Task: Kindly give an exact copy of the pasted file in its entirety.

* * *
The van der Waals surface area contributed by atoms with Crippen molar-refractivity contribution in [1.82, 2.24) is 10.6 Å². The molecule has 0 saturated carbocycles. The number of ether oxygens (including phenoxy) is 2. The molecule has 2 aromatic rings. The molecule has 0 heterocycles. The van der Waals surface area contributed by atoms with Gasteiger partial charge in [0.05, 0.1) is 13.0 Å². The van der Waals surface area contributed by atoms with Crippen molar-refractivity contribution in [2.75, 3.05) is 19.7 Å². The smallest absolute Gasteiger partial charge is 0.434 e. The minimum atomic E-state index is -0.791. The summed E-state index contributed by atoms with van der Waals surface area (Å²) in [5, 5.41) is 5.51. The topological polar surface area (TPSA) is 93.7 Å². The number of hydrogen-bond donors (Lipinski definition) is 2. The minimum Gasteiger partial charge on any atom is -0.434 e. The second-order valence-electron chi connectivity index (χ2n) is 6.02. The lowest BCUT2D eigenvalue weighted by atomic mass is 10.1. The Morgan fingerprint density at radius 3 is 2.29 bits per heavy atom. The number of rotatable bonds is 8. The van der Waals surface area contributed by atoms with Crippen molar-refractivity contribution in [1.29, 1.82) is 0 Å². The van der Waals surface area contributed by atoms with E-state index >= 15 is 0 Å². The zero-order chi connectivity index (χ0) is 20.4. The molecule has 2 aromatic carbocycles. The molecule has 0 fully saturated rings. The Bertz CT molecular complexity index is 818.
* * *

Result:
The van der Waals surface area contributed by atoms with Crippen molar-refractivity contribution in [1.82, 2.24) is 10.6 Å². The molecule has 0 saturated carbocycles. The number of ether oxygens (including phenoxy) is 2. The molecule has 2 aromatic rings. The molecule has 0 heterocycles. The van der Waals surface area contributed by atoms with Gasteiger partial charge in [0.05, 0.1) is 13.0 Å². The van der Waals surface area contributed by atoms with Crippen molar-refractivity contribution in [2.75, 3.05) is 19.7 Å². The smallest absolute Gasteiger partial charge is 0.434 e. The minimum atomic E-state index is -0.791. The summed E-state index contributed by atoms with van der Waals surface area (Å²) in [5, 5.41) is 5.51. The topological polar surface area (TPSA) is 93.7 Å². The number of hydrogen-bond donors (Lipinski definition) is 2. The minimum Gasteiger partial charge on any atom is -0.434 e. The second-order valence-electron chi connectivity index (χ2n) is 6.02. The lowest BCUT2D eigenvalue weighted by atomic mass is 10.1. The Morgan fingerprint density at radius 3 is 2.29 bits per heavy atom. The number of rotatable bonds is 8. The van der Waals surface area contributed by atoms with Crippen molar-refractivity contribution in [1.29, 1.82) is 0 Å². The van der Waals surface area contributed by atoms with E-state index >= 15 is 0 Å². The zero-order chi connectivity index (χ0) is 20.4. The molecule has 2 aromatic carbocycles. The molecule has 0 fully saturated rings. The Bertz CT molecular complexity index is 818.